OK, so it is opening day part three, but close enough. This time of year calls for predictions. In 2006 I correctly picked the Cardinals at the beginning of the season, but last year did not go nearly as well. Here is hoping even years are good ones for me.
1st: Boston Red Sox (90-95 wins) This is one of the easier decisions concerning the divisions. The Red Sox are clearly the best team in the East. The line-up is potent with David Ortiz and Manny Rameriz. As long as Beckett does not spend an extended period on the disabled list, the Yankees will be left in the dust.
2nd: New York Yankees (86-91 wins) Remember when you could name all five starting pitchers? The Yankees will score plenty of runs with the All-Star line-up they possess, but they will have to slug their way victory. The best part about this season might be listening to what comes out of Hank Steinbrenner’s mouth.
3rd: Toronto Blue Jays (84-89 wins) Every year sports writers think the Blue Jays might make the East a three-team race. Every year the Blue Jays have an absurd number of injuries and fall out. Coming out of spring training, this appears to be the case again. If they stay healthy, they contend. But that is a huge if.
4th: Tampa Bay Rays: (77-82 wins) The Rays have a starting rotation? Almost, with three good starters in Scott Kazmir, Scott Shields and Matt Garza. Their line-up is always capable of scoring runs. The bullpen is a mystery, and they are a young team playing in a veteran division. That should not stop them from making life difficult for contending teams.
5th: Baltimore Orioles: (58-63 wins) This team is sad. Cal Ripken Jr. could probably make the team at his current age and start third base. They have Brian Roberts (at least for now) and a bunch of youngsters. Long season ahead.
1st: Cleveland Indians (87-92 wins) Continuity is great, and the Indians have it. The Tribe starts the season with virtually the same team that took them to the ALCS last year. This means they know how to play with each other, and if needed they have cash saved up for a mid-season trade. They have the deepest rotation in baseball, with three pitchers starting in AAA who would start on almost any other team.
2nd: Detroit Tigers (85-90 wins) Batting eighth for the Tigers is Jacque Jones, who hit in the middle of the line-up for the Twins last season. This team will rake in runs all season. As long as their pitching staff can stop the other team from running up the score, this team will win a lot of gamers. Expect Dontrelle Willis’ ERA to be in the 6.00s.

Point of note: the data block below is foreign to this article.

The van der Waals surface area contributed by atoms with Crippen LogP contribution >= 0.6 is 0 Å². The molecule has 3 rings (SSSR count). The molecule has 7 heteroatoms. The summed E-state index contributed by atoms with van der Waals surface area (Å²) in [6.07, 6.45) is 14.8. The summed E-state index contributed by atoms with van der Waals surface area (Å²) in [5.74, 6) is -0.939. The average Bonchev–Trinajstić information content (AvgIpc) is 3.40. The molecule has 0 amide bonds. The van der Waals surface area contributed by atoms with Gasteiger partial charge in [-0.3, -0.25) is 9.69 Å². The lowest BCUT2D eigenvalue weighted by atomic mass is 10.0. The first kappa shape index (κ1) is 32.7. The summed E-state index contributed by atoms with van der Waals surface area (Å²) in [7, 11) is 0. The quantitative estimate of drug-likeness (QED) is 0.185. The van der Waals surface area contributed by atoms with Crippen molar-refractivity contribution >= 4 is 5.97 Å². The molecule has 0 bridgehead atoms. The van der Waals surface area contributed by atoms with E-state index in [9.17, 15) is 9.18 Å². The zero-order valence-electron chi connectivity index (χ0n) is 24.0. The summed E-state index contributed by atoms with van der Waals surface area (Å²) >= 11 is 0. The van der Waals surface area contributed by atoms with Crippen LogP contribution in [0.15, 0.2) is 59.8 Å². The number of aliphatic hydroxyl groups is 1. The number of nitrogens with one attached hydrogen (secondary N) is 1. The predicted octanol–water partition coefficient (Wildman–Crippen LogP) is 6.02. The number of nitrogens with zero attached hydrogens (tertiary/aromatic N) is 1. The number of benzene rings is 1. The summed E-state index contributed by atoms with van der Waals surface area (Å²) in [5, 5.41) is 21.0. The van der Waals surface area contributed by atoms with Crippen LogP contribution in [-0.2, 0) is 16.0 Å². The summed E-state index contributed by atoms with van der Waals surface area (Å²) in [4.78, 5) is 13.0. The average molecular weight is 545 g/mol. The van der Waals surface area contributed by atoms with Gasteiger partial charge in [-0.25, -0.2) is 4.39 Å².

3rd: Kansas City Royals (74-79 wins) Good news Royals fans. Your team is not going to finish in last place. Unlike the Twins and White Sox, the Royals youngsters actually look promising. Jose Guillen, steroid use aside, will be a nice shot in the offenses’ arm. A .500 season is not out of the question.
4th: Minnesota Twins (73-78 wins) Francisco Liriano is expected to carry this rotation while coming off of Tommy John surgery. Livan Hernandez, who had a 4.93 ERA last season, is the opening day starter. This teams has a lot of questions, not all of which can be answered with Joe Mauer and Justin Morneau’s bats.
5th: Chicago White Sox (70-75 wins) This team has a mix of really old and young players. The problem is the old players are over the hill and the young players are raw. The team batting average last season was pitiful (league worst .246) and the pitching was not much better. Will Ozzie Guillen actually be willing to give back money when this team tanks?
1st: Seattle Mariners (83-88 wins) I do not love this team. However, they have the best contact hitter in baseball (Ichiro), the most underrated closer (J.J. Putz) and a great 1-2 punch in Erik Bedard and Felix Hernandez. As long as they can stay healthier than the Angels (which appears to be the case) they should squeak by as the division champs.
2nd: Los Angeles Angels of Anaheim (82-87 wins) The season has not begun and John Lackey and Kelvim Escobar, the team's top two starters, are both out with injuries. The team has a plethera of proven outfielders, but last time I checked, none of them can pitch. This team will operate like the Tigers with a lot of games where the final score is 10-8. The goal will be to have 10 more often than eight.
3rd: Oakland Athletics (77-82 wins) Two certainties with this team. The pitching will be above average, and the hitting will be below average. Their split with the Red Sox in their opening series was an early indication of what the team is capable of - .500 baseball. They would be fun to watch expect they do not score runs, which makes boring baseball.
4th: Texas Rangers (65-70 wins) No pitching, a shaky line-up and a another last place season for the Rangers. General Manager John Hart did wonders in Cleveland, but has not even come close matching that success in Texas. This may be the end for him.